Prison camp at Ervik
The camp for POWs at Ervik was one of the biggest ones in the county of Sogn og Fjordane. The prisoners were used in the work of building German military installations on the westernmost point of Stadlandet. There were about 120 prisoners at the camp.
Olga Barmen gives her account
Olga Barmen lived close to the camp. In the book Krigsår. she tells about the war years at Ervik:
¿The prisoners came by groups to Ervik. Many died at Ervik, some from diseases, starvation and exhaustion, whereas others were shot. Sometimes we saw dead Russians being transported out of the camp on a hand wagon to be buried at Sanden just below the camp. (..) I can clearly remember one night when nine Russians, maybe more, managed to cut through the barbed wire and escape. Three of them were quickly captured and shot the next morning."
After the war 21 corpses were found, but local people were of the opinion that more prisoners had been buried by the Germans. Some maintain that about 30 Russian prisoners lost their lives at Stadlandet. The 21 bodies were buried in a mass grave on the churchyard at Ervik on a Thursday evening in September, 1945. Many people from Stadlandet attended the ceremony. The vicar Tungesvik officiated at the ceremony and the Selje male choir sang many beautiful songs, conducted by the cantor Ervik. Shortly afterwards, a white-painted wooden cross was erected on the grave site with the following inscription:
¿Here lie 21 Russians" and below, the abbreviation ¿42-43" for the period 1942-1943
Later on, the corpses were transferred to a churchyard at Laksevåg along with the bodies of dead Russian POWs from Florø, Askvoll, Solund and Fjell.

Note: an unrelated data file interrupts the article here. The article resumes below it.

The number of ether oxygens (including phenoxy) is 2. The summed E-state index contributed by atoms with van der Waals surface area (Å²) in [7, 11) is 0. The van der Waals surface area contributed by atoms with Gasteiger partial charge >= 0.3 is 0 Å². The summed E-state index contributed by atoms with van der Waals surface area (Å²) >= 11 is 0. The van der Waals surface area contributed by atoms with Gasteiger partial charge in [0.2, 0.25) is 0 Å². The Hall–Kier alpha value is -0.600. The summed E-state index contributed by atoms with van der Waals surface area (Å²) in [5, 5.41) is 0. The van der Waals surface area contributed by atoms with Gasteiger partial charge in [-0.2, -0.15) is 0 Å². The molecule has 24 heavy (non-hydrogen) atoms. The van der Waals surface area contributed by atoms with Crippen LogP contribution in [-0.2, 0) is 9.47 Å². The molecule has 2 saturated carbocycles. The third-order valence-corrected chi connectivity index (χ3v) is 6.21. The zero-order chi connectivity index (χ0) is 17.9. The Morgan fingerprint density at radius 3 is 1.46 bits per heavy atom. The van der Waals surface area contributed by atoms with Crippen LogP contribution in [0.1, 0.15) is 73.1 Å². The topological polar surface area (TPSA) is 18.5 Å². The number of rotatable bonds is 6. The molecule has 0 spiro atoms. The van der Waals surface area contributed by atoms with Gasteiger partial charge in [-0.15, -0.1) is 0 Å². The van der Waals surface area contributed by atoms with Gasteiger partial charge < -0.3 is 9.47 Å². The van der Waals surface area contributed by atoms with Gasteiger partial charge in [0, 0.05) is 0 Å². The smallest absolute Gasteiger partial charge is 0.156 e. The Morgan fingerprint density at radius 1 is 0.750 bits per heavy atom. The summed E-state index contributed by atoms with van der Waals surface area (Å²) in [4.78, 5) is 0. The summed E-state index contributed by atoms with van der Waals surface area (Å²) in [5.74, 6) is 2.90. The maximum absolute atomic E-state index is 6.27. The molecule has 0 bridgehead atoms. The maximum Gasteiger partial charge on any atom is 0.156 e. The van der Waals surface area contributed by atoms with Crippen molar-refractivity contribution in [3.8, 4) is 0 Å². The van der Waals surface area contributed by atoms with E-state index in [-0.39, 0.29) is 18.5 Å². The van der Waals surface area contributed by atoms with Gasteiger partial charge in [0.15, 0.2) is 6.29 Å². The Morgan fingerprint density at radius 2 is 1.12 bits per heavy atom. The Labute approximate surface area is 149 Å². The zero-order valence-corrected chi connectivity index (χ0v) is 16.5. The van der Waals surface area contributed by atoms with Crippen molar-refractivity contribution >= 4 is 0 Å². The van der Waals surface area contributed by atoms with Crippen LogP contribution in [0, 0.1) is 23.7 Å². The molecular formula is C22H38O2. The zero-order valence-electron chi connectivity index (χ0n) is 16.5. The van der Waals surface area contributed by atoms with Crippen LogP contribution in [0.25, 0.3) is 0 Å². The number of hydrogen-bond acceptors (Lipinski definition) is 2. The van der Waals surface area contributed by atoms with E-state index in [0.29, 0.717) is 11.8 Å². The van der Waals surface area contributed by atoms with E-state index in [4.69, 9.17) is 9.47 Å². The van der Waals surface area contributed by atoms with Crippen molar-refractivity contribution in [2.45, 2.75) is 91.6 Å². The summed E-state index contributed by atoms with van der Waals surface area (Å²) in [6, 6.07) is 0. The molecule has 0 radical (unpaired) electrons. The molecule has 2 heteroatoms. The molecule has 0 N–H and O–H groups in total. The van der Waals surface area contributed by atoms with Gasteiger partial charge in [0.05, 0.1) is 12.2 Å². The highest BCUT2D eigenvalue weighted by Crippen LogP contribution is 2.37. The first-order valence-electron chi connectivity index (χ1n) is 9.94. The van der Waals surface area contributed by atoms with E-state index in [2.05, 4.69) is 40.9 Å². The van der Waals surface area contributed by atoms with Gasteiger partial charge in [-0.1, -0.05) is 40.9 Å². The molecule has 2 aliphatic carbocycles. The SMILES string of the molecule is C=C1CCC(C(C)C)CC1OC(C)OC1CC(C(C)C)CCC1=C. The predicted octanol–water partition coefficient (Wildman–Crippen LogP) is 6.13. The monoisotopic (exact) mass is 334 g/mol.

The bell tower was redecorated into a memorial room
On 8 May, 2005, a separate room in the bell tower of the Ervik churchyard was opened to commemorate the 21 Russian POWs. The wooden cross previously placed on the mass grave is fastened to one of the walls. In addition, a few pictures and some information also hang on the walls. Candles can also be lit in the memorial room.
This room in the bell tower was previously used to store various tools.
The memorial ceremony
During the memorial ceremony Bjørn Jensen spoke about the Russian camp. Nobody knows how many prisoners who had been at the camp throughout the years, nor how many who were killed or died because of the wretched living conditions. When the war was over, there were 19 prisoners in the camp.
Nobody knows the names of any of the prisoners, nor what happened to the survivors. What we do know is that there were prisoners from many nationalities - Russians, Ukrainians, and possibly also Poles.
In the service a Ukrainian melody on the invocation Kyrie eleison was used, and a Russian melody on the song ¿Eg har høyrt om ein stad i det høge". The viar also sang a song about a yearning for the Ukraine.
On the churchyard Bjørn Jensen played a Russian melody and the vicar read a prayer before the hymn ¿Guds kjærleik er som stranda og som graset" was sung.